Market need drives growth for Footprints
April 13, 2018 by Julie Miller, Editor in Chief
It’s shaping up to be a year of growth for addiction treatment centers. This is certainly true for Footprints to Recovery, which has three new centers in the pipeline and currently is in the process of completing two other launches in key markets.
“We’ll essentially go from two facilities—one in New Jersey and one in Illinois—to seven facilities in a year,” says Eliott Wolbrom, chief marketing officer.
In Wayne, Pa., a suburb of Philadelphia, Footprints held a ribbon cutting event a few weeks ago to officially open its partial hospitalization and outpatient center. Next on the list is a new standalone detox center that will come online in Mesa, Arizona, in early May.
Wolbrom tells Behavioral Healthcare Executive that Footprints’ existing outpatient centers in Arlington Heights, Ill., and Hamilton, N.J., have experienced high service demand, and the latest launches fit the organization’s natural growth strategy.
“Knowing that there’s a specific location where alcohol or substance abuse is particularly bad and there’s a great pool of top-notch clinical talent, that’s a flag that will make us look at the market,” he says.
For example, the Pennsylvania facility is just a 45-minute drive away from the New Jersey facility, but the need for treatment options in the region is significant enough to warrant the expansion. Demographics show a favorable market, and the site has easy access to public transportation.
In Arizona, the detox center will be “a big deal,” according to Wolbrom because it’s likely to be one of the largest in the Phoenix area. The region is also home to many college students who are within the patient population that increasingly will seek services, he says.
Footprints’ patients are primarily young adults, ages 18 to 27, with some in their early 30s, Wolbrom says. And that trend echoes the national outlook. According to the 2016 National Survey on Drug Use and Health, individuals with opioid addiction are predominantly white, male and young, with 48% between the ages of 18 and 34.
He says the younger populations are wired differently than their older counterparts, and the total package of care must be refined for their preferences, from the clinical modalities to the look and feel of the centers’ design and architecture. For example, Footprints to Recovery programs offer yoga, art and music therapy. The Pennsylvania center includes design elements such as modern chairs that look like clear glass balls hanging from the ceiling and bold color schemes.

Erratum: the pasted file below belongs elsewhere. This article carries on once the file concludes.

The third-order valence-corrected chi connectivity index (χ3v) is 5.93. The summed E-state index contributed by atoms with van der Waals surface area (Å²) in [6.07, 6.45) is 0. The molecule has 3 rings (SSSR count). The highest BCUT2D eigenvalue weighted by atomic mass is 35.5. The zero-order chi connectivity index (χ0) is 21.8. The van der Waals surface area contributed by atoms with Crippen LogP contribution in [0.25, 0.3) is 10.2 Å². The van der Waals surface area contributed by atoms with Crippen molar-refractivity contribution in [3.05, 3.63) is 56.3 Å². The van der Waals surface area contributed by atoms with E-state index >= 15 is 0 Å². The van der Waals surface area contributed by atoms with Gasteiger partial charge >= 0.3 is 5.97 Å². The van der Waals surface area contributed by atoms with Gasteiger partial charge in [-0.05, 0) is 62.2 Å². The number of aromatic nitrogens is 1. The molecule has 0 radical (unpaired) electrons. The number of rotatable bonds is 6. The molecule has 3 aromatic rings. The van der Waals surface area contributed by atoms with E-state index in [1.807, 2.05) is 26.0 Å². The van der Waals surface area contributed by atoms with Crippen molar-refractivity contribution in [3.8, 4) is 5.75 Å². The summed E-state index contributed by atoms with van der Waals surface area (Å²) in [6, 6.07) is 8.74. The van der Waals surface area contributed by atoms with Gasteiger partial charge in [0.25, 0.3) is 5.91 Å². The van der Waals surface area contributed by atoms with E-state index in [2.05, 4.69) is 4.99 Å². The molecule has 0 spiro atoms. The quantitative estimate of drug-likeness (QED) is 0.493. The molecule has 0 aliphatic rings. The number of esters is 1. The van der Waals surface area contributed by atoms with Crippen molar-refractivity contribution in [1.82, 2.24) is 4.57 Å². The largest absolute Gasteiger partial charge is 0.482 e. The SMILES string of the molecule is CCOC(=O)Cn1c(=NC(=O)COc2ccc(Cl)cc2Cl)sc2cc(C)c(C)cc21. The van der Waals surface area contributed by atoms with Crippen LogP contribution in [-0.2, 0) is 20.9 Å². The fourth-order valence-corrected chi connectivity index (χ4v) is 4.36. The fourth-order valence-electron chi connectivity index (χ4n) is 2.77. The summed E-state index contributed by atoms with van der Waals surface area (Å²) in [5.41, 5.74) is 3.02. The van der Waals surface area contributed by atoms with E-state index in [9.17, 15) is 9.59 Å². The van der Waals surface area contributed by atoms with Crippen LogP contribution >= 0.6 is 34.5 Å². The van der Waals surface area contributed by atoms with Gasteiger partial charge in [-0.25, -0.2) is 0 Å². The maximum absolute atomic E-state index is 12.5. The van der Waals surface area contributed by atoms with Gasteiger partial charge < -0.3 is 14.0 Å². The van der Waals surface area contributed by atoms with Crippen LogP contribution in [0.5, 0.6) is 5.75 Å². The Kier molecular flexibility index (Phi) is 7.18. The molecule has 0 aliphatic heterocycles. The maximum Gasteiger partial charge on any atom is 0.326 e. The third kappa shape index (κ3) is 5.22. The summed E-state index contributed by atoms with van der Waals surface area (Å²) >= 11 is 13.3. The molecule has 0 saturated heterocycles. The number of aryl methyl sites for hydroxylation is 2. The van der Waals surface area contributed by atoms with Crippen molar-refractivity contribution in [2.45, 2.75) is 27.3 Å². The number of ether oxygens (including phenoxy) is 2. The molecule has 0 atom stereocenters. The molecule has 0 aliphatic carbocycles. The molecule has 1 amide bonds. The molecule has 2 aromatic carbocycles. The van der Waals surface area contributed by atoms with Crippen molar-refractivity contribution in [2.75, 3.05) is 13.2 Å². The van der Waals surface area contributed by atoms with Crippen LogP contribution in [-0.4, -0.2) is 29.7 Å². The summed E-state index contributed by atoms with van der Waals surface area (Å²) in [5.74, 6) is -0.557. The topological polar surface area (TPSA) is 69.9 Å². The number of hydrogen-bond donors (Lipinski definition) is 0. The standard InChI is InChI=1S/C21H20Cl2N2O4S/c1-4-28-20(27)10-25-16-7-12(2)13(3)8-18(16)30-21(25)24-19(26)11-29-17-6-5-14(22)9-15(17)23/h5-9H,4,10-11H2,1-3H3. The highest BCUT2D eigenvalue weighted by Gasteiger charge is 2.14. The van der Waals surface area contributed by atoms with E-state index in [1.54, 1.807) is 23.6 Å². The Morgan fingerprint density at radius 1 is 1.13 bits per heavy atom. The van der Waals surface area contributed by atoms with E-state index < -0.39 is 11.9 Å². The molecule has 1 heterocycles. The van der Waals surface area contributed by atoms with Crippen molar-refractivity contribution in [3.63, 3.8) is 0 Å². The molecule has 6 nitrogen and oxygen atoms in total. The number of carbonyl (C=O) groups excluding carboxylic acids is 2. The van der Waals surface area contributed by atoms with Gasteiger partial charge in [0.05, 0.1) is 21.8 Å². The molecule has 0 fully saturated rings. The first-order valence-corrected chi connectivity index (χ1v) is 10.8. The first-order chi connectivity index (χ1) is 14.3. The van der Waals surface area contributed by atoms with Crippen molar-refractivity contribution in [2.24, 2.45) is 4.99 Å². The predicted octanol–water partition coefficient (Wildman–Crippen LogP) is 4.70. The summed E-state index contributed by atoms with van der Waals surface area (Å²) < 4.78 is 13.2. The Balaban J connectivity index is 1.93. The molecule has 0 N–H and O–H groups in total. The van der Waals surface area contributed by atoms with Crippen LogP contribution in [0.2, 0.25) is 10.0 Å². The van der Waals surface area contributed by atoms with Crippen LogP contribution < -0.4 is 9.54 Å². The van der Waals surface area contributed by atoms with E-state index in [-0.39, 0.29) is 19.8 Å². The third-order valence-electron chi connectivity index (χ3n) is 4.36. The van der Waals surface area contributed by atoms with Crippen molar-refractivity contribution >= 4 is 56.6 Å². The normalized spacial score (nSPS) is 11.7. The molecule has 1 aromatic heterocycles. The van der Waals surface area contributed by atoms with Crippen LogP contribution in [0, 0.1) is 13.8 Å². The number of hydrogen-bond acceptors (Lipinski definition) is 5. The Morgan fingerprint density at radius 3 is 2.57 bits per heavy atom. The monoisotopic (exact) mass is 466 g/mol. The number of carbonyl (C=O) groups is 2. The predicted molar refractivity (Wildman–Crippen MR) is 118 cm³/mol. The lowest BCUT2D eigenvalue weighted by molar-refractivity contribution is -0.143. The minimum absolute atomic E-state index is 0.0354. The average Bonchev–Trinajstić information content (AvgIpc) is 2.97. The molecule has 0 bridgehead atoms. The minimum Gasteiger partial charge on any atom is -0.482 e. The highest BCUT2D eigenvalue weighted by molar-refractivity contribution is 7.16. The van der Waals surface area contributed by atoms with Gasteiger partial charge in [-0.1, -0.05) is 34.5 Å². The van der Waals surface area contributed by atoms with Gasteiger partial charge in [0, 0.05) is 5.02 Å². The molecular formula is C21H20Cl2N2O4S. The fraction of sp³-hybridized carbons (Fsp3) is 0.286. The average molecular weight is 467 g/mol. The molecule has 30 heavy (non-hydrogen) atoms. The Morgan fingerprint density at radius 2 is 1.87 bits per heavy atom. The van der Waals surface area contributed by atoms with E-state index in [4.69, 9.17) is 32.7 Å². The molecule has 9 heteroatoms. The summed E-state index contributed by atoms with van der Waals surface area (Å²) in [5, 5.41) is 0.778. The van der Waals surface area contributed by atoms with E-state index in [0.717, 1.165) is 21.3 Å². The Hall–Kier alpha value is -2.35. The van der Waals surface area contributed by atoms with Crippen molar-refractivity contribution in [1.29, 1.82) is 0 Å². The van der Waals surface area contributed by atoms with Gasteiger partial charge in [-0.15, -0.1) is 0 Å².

“The physical environment plays a big part,” Wolbrom says. “Our facilities, from an amenities perspective, feel more like a college dorm, and patients feel comfortable going there.”
Antiquated or institutional settings don’t resonate with the millennial population, he says. Footprints’ marketing strategy includes a robust digital and social media presence that emphasizes the aesthetic appeal of the centers as well as the clinical care.
“Our patients are young, and they don’t want to see ocean waves and hear Mozart and Beethoven music,” Wolbrom says. “They want to know the person they’re going to meet and open their hearts to will be able to relate to them.”
In addition to the forthcoming Arizona detox facility, Footprints to Recovery’s 2018 pipeline includes planned openings in Centennial, Colo.; a suburb of Boston; and Elgin, Ill., the site of its new inpatient, residential and acute detox center. Some medication-assisted treatment is offered, depending on the facilities’ individual clinical assets, and all programs include free alumni programs and skill-building workshops.
The for-profit organization is currently out-of-network with commercial insurers but is “strongly considering” in-network status in certain markets to increase access, Wolbrom says.